At a high level, nominal GDP is driven by growth in the labor force, plus productivity growth and inflation. We expect the U.S. labor force to advance about 0.5% per year, productivity growth to advance at about 1%, near the low end of its historical range, and inflation to be about 2%. That would equate to a nominal GDP of approximately 3.5%.
We think that 3.5% is a close approximation for S&P 500 Index revenue growth now that the U.S. dollar and the price of oil, as well as other industrial commodities, have stabilized compared to their recent volatility. With these headwinds behind us, we expect to see the gap between NGDP and S&P 500 Index revenue to narrow as revenues increase.
Following revenue growth, we expect earnings growth to move into positive territory over the next few quarters, but to remain challenged by increasing wage pressure. As wage pressure grows, margins should continue to compress. With a dividend yield of approximately 2%, and little room for valuation expansion, this translates into a muted total return potential for U.S. equities in the near-term, in our opinion.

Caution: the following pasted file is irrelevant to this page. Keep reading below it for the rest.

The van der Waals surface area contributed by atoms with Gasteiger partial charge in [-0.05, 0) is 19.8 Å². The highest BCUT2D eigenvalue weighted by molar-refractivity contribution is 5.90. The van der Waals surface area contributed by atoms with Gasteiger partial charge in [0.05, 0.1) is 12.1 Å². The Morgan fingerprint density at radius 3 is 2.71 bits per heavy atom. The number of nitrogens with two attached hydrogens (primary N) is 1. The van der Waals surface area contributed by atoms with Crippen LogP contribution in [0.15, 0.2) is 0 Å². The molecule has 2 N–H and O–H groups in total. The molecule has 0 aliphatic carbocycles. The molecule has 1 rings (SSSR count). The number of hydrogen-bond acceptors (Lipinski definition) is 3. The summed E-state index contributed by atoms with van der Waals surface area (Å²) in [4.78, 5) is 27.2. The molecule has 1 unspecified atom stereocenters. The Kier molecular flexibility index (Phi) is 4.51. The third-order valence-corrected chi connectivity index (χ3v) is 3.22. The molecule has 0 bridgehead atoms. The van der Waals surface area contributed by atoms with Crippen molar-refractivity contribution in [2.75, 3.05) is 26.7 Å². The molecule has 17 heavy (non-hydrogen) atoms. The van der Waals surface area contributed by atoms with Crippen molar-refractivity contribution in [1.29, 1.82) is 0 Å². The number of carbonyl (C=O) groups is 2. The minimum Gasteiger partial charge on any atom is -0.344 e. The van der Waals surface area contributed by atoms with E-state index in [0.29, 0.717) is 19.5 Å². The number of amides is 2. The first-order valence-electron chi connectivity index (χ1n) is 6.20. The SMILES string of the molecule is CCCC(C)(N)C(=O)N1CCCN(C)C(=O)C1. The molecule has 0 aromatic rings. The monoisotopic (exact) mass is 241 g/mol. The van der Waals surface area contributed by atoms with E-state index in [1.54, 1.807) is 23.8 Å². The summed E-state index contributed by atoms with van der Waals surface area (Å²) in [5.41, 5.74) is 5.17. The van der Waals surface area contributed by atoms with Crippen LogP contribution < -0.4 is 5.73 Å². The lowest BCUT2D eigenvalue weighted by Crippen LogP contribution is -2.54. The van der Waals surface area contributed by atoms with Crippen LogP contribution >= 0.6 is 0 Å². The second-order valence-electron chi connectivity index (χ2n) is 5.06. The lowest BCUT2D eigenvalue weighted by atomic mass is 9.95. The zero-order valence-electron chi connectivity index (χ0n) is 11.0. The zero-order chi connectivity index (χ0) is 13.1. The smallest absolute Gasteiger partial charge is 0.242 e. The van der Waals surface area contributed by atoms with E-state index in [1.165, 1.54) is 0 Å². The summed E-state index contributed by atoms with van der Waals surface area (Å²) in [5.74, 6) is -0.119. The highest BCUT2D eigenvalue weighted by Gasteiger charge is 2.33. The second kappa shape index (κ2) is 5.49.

While we think that domestic equity returns may be challenged, we think that foreign equities offer interesting opportunities with an emphasis on earnings consistency and dividend yield. While domestic equities are generally priced near their historical valuation, based on price-to-book ratio, foreign developed and broad emerging markets continue to trade at a discount. As the global economy stabilizes, investors may seek better valuation opportunities overseas.
Importantly, we think that putting risk first is still the best course of action, and those that focus only on potential return and downplay risk will likely be punished in this environment. Managers like us, who have the ability and willingness to adjust risk profiles in anticipation of shifting market conditions, can play a major role in helping investor navigate these markets.